Background: Osteoporosis is very common in older women in the United States. Osteoporotic fractures cause significant morbidity and mortality, as well as high healthcare costs. Since 2002, the United States Preventive Services Task Force (USPSTF) has recommended screening for osteoporosis of all women aged ≥65. Our objective was to determine adherence to osteoporosis screening guidelines by primary care internists in a large academic medical center and to assess if adherence varies based on provider gender or practice location.
Methods: This was a retrospective electronic medical record (EMR) review. All women aged ≥65 who were seen in the General Internal Medicine Center (GIMC) or the Women's Health Care Center (WHCC) at the University of Washington Medical Center by internal medicine attending physicians between January 1, 2006, and February 2, 2008, were included in the study. We determined if the patient had a dual energy x-ray absorptiometry (DEXA) study in the EMR database. We calculated the percentage of patients screened per provider and also compared the rate of screening for male vs. female providers and for GIMC vs. WHCC providers.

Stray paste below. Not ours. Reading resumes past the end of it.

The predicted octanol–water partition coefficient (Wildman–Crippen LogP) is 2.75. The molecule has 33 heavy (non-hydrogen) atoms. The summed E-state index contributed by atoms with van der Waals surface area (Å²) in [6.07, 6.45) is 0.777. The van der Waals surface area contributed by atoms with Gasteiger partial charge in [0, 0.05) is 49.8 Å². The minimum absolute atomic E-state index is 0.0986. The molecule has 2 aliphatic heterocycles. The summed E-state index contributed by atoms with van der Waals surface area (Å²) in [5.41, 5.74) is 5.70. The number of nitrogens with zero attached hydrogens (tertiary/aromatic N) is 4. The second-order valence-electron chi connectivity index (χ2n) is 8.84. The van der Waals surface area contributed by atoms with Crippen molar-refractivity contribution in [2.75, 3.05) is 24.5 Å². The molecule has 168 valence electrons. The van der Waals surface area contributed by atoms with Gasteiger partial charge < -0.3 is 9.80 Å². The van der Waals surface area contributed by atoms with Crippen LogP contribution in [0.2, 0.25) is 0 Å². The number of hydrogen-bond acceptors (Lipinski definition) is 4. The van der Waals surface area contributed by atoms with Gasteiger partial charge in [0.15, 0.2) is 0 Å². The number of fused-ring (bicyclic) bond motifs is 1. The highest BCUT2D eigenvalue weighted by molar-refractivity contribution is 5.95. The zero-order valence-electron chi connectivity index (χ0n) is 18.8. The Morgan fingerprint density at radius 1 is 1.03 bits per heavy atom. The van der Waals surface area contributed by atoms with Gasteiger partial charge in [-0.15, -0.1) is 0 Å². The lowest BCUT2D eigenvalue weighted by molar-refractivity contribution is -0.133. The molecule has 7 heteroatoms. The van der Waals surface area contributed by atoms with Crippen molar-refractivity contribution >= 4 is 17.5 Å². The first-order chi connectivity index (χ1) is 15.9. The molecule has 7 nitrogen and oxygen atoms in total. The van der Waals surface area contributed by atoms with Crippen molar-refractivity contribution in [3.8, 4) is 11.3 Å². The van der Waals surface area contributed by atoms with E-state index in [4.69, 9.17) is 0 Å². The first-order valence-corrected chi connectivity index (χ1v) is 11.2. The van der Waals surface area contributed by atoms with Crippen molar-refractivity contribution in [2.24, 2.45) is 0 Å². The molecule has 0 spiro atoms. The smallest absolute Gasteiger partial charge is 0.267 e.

Results: Of the 1363 women included in the study, 70% had documentation of a DEXA study. Adherence to screening recommendations for individual providers varied from 33% to 100%. Screening was more likely to occur in the WHCC than in the GIMC (79.2% vs. 66.7%, p<0.001). Although women providers were more likely to screen than their male counterparts (72.2% vs. 66.1%, p=0.023), this relationship did not hold true after excluding women providers from the WHCC.
Conclusions: We found good adherence to the USPSTF 2002 guidelines for osteoporosis screening in women aged ≥65 years by primary care physicians in a large urban academic medical center. The practice site and not gender of the provider resulted in significantly different screening rates.